A few months ago Daniel Bernard, the French Ambassador to Britain, caused a storm when he was quoted as saying that the problems thrown up by the Middle East were the fault of “that shitty little country, Israel”. It now appears that his alleged opinion is shared by a global coalition incorporating governments, intellectuals and everybody else from Islamic fundamentalists to anti-capitalist protesters and poets.
As one who has long sympathised with the Palestinian cause, I feel increasingly suspicious of what is behind the anti-Israeli turn in Western opinion. The newfound discomfort with Israeli aggression looks less like a response to events in the Middle East than a symptom of the West’s loss of conviction in itself.
It is becoming clear that, while the Israelis stand accused of a brutal crackdown in the Palestinian refugee camp at Jenin, there was no massacre of civilians. Yet last week leading institutions and commentators were quick to give credence to the wilder claims of war crimes and secret mass graves. Those who suggest that the horrors of Jenin are unique in the annals of the Arab-Israeli conflict have short memories. Instead, Israel is now being widely condemned for the sort of “anti-terrorist” action that might have been tacitly condoned in the past. The new mood is strongest in Europe. Yet even in America the Israeli lobby is on the defensive, its columnists and Congressmen making shrill demands for support that would once have been unnecessary. Jewish groups boycotted the LA Times last week after an article compared Ariel Sharon to Slobodan Milosevic.
The reaction against Israel is not old-fashioned anti-Semitism, Even prominent Jews are coming out as anti-Israeli. The leading Labour MP Gerald Kaufman — a veteran Zionist — has branded Israel a pariah state and suggested that Sharon might be a war criminal. “Every Jew needs to sob their heart out,” says a spokeswoman for one Washington peace group: “We need to build healing mechanisms.”
In the eyes of many today, Israel’s crime is to be the most forceful expression of Western values. The Israeli state is seen as a beachhead of Western civilisation in a hostile world. That used to be its greatest asset. Today, however, Western civilisation has fallen into disrepute even within its own heartlands, and Israel’s image has suffered accordingly.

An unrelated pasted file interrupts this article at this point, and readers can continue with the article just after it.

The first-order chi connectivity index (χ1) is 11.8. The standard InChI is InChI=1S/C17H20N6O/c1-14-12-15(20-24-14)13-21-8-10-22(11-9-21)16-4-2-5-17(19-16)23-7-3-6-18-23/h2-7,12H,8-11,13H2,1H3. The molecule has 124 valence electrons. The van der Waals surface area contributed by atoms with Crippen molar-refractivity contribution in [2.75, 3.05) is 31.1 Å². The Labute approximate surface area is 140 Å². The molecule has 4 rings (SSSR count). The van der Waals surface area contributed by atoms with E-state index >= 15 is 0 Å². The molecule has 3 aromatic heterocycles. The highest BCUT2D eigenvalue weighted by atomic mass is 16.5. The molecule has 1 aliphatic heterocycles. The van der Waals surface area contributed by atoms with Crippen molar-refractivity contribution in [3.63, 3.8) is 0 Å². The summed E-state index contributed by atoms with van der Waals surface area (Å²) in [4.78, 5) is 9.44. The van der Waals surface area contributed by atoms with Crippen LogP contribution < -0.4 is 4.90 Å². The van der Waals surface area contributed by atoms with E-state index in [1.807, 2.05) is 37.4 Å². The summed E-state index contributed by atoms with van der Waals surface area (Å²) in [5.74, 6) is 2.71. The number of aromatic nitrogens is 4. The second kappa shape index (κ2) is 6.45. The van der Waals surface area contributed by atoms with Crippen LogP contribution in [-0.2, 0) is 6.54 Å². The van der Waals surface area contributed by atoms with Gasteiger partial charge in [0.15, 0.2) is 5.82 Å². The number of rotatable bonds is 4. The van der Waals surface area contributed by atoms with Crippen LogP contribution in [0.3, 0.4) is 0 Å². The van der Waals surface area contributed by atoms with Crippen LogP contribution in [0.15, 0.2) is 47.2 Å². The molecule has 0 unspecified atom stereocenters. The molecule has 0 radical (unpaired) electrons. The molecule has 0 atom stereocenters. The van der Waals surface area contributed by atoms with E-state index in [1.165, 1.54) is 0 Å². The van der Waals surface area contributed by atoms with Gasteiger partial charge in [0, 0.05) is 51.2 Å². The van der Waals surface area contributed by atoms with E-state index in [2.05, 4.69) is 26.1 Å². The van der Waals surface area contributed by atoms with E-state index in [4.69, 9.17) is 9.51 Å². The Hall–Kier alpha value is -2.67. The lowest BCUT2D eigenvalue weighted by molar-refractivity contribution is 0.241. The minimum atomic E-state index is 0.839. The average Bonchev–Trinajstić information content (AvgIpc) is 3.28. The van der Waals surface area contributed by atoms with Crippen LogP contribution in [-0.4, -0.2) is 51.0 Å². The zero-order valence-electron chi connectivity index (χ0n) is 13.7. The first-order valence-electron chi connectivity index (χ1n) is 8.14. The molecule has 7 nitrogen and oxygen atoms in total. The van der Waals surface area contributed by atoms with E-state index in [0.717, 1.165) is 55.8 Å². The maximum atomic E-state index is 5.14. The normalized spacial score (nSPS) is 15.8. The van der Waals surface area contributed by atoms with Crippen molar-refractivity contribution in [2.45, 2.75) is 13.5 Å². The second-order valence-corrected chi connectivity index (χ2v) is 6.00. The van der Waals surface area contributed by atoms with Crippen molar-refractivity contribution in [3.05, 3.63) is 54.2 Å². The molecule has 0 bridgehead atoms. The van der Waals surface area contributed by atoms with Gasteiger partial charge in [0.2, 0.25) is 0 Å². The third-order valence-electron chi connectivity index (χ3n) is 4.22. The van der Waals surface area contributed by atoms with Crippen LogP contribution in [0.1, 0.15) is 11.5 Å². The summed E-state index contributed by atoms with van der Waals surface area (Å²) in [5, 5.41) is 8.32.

Israel has never been able to accept completely such trends as political correctness, relativism and self-doubt. If it did so, the Israeli state would be finished. Today, however, Israel’s unambiguous attitude of “we’re right and you’re wrong”, and defence of national sovereignty against the intrusions of international bodies, are embarrassing reminders of the kind of conviction that Western elites no longer feel able to express. The Israeli defence of its actions in Jenin — “at least we sent our men in to fight, instead of flattening everything from 50,000ft” — is likely to have touched a raw nerve in Washington and Whitehall.
In Britain, the Chief Rabbi has expressed shock at commentators questioning the right of Israel to exist. These people are not rerunning legitimate historical debates about sovereignty. They are indulging a contemporary fantasy that, if only Israel could somehow be made to disappear, everything would be all right, since surely nobody would have reason to hate the West.
While Western leaders turn their backs on their old ally, their enemies turn on Israel as a scapegoat for the world’s ills. Israel and the Jews have become the targets of a sort of ersatz anti-imperialism. A global consensus against Israel has taken shape among all those who hate the values of Western society, an unholy alliance of Islamic fundamentalists with fashionable anti-capitalists. The 50 Western demonstrators who turned up at Yassir Arafat’s besieged Ramallah compound bizarrely included Jose Bove, the French farmer famous for smashing up a McDonald’s.
A century ago the German socialist August Bebel denounced attacks on “Jewish capitalism” as “the socialism of fools”. By the same token, many of the criticisms of Israel today look like the anti- imperialism of idiots. Attacking the Israelis has become a way to vindicate any petty prejudice. It unites my German friend’s right-wing grandmother, who has waited 50 years for an excuse to criticise “the Jews”, with left-wing protesters who imagine that the Palestinian struggle is on a par with them vandalising a burger bar.
Sympathy with the terrible plight of Jenin is no reason to endorse the anti-imperialism of idiots. Populist anti-Israeli rhetoric is cheap, but offers no solutions to the long-suffering peoples of the Middle East. And climbing on the backs of the victims to strike moralistic postures is just, as the diplomatic French might say, merde.